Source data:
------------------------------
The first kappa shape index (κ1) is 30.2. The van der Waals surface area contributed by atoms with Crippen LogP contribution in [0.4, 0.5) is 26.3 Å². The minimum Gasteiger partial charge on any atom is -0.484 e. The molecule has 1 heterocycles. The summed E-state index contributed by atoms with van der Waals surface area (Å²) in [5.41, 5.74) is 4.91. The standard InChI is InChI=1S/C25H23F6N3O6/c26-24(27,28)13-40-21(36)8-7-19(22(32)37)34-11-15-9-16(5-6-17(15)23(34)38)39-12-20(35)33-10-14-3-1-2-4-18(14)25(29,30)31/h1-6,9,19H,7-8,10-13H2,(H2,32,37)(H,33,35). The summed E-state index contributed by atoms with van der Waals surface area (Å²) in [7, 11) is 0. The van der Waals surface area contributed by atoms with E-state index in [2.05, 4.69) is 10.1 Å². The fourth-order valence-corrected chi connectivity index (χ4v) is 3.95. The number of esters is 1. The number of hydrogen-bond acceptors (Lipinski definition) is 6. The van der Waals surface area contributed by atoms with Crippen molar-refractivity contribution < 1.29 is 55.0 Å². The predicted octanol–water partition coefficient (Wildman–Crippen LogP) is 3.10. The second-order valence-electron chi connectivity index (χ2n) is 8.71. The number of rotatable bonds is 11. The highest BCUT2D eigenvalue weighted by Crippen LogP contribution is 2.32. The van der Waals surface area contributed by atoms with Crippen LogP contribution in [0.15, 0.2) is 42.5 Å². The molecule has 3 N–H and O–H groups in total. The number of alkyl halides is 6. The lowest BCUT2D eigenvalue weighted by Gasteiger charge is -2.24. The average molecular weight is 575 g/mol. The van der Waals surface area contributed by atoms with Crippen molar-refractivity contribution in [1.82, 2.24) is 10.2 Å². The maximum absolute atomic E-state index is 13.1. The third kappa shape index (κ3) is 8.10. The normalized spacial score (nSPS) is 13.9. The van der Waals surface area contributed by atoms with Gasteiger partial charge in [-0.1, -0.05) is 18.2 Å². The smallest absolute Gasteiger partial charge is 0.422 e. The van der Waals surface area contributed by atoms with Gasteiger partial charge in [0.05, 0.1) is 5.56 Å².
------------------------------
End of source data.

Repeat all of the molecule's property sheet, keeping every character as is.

The first kappa shape index (κ1) is 30.2. The van der Waals surface area contributed by atoms with Crippen LogP contribution in [0.4, 0.5) is 26.3 Å². The minimum Gasteiger partial charge on any atom is -0.484 e. The molecule has 1 heterocycles. The summed E-state index contributed by atoms with van der Waals surface area (Å²) in [5.41, 5.74) is 4.91. The standard InChI is InChI=1S/C25H23F6N3O6/c26-24(27,28)13-40-21(36)8-7-19(22(32)37)34-11-15-9-16(5-6-17(15)23(34)38)39-12-20(35)33-10-14-3-1-2-4-18(14)25(29,30)31/h1-6,9,19H,7-8,10-13H2,(H2,32,37)(H,33,35). The summed E-state index contributed by atoms with van der Waals surface area (Å²) in [7, 11) is 0. The van der Waals surface area contributed by atoms with E-state index in [2.05, 4.69) is 10.1 Å². The fourth-order valence-corrected chi connectivity index (χ4v) is 3.95. The number of esters is 1. The number of hydrogen-bond acceptors (Lipinski definition) is 6. The van der Waals surface area contributed by atoms with Crippen molar-refractivity contribution < 1.29 is 55.0 Å². The predicted octanol–water partition coefficient (Wildman–Crippen LogP) is 3.10. The second-order valence-electron chi connectivity index (χ2n) is 8.71. The number of rotatable bonds is 11. The highest BCUT2D eigenvalue weighted by Crippen LogP contribution is 2.32. The van der Waals surface area contributed by atoms with Crippen LogP contribution in [0.15, 0.2) is 42.5 Å². The molecule has 3 N–H and O–H groups in total. The number of alkyl halides is 6. The lowest BCUT2D eigenvalue weighted by Gasteiger charge is -2.24. The average molecular weight is 575 g/mol. The van der Waals surface area contributed by atoms with Crippen molar-refractivity contribution in [1.82, 2.24) is 10.2 Å². The maximum absolute atomic E-state index is 13.1. The third kappa shape index (κ3) is 8.10. The normalized spacial score (nSPS) is 13.9. The van der Waals surface area contributed by atoms with Gasteiger partial charge in [-0.1, -0.05) is 18.2 Å². The smallest absolute Gasteiger partial charge is 0.422 e. The van der Waals surface area contributed by atoms with Gasteiger partial charge in [0.05, 0.1) is 5.56 Å².